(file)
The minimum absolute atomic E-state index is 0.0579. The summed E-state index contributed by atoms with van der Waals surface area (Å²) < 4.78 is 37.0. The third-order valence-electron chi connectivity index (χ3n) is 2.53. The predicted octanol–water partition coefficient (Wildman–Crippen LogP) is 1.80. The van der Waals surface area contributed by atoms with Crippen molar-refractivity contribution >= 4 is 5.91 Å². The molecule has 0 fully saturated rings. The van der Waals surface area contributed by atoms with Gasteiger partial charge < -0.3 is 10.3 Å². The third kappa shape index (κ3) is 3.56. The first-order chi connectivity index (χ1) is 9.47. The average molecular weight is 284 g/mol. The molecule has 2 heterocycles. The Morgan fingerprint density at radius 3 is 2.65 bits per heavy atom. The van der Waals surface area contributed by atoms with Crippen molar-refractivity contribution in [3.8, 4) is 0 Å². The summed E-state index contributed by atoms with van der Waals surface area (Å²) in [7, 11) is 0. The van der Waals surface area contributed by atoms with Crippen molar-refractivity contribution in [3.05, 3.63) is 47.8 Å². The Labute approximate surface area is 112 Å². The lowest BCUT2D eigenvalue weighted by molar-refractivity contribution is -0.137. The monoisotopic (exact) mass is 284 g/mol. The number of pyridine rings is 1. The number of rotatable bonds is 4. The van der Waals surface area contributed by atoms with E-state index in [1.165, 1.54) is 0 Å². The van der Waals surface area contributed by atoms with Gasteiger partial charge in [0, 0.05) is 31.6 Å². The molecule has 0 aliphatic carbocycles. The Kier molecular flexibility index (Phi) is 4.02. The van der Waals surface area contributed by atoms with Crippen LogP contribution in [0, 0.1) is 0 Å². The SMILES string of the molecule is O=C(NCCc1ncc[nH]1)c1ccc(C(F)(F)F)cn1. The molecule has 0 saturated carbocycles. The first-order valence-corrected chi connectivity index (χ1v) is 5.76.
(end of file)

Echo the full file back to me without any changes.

The minimum absolute atomic E-state index is 0.0579. The summed E-state index contributed by atoms with van der Waals surface area (Å²) < 4.78 is 37.0. The third-order valence-electron chi connectivity index (χ3n) is 2.53. The predicted octanol–water partition coefficient (Wildman–Crippen LogP) is 1.80. The van der Waals surface area contributed by atoms with Crippen molar-refractivity contribution >= 4 is 5.91 Å². The molecule has 0 fully saturated rings. The van der Waals surface area contributed by atoms with Gasteiger partial charge < -0.3 is 10.3 Å². The third kappa shape index (κ3) is 3.56. The first-order chi connectivity index (χ1) is 9.47. The average molecular weight is 284 g/mol. The molecule has 2 heterocycles. The Morgan fingerprint density at radius 3 is 2.65 bits per heavy atom. The van der Waals surface area contributed by atoms with Crippen molar-refractivity contribution in [3.8, 4) is 0 Å². The summed E-state index contributed by atoms with van der Waals surface area (Å²) in [7, 11) is 0. The van der Waals surface area contributed by atoms with Crippen molar-refractivity contribution in [3.05, 3.63) is 47.8 Å². The Labute approximate surface area is 112 Å². The lowest BCUT2D eigenvalue weighted by molar-refractivity contribution is -0.137. The monoisotopic (exact) mass is 284 g/mol. The number of pyridine rings is 1. The number of rotatable bonds is 4. The van der Waals surface area contributed by atoms with E-state index in [1.165, 1.54) is 0 Å². The van der Waals surface area contributed by atoms with Gasteiger partial charge in [0, 0.05) is 31.6 Å². The molecule has 0 aliphatic carbocycles. The Kier molecular flexibility index (Phi) is 4.02. The van der Waals surface area contributed by atoms with Crippen LogP contribution in [0, 0.1) is 0 Å². The SMILES string of the molecule is O=C(NCCc1ncc[nH]1)c1ccc(C(F)(F)F)cn1. The molecule has 0 saturated carbocycles. The first-order valence-corrected chi connectivity index (χ1v) is 5.76.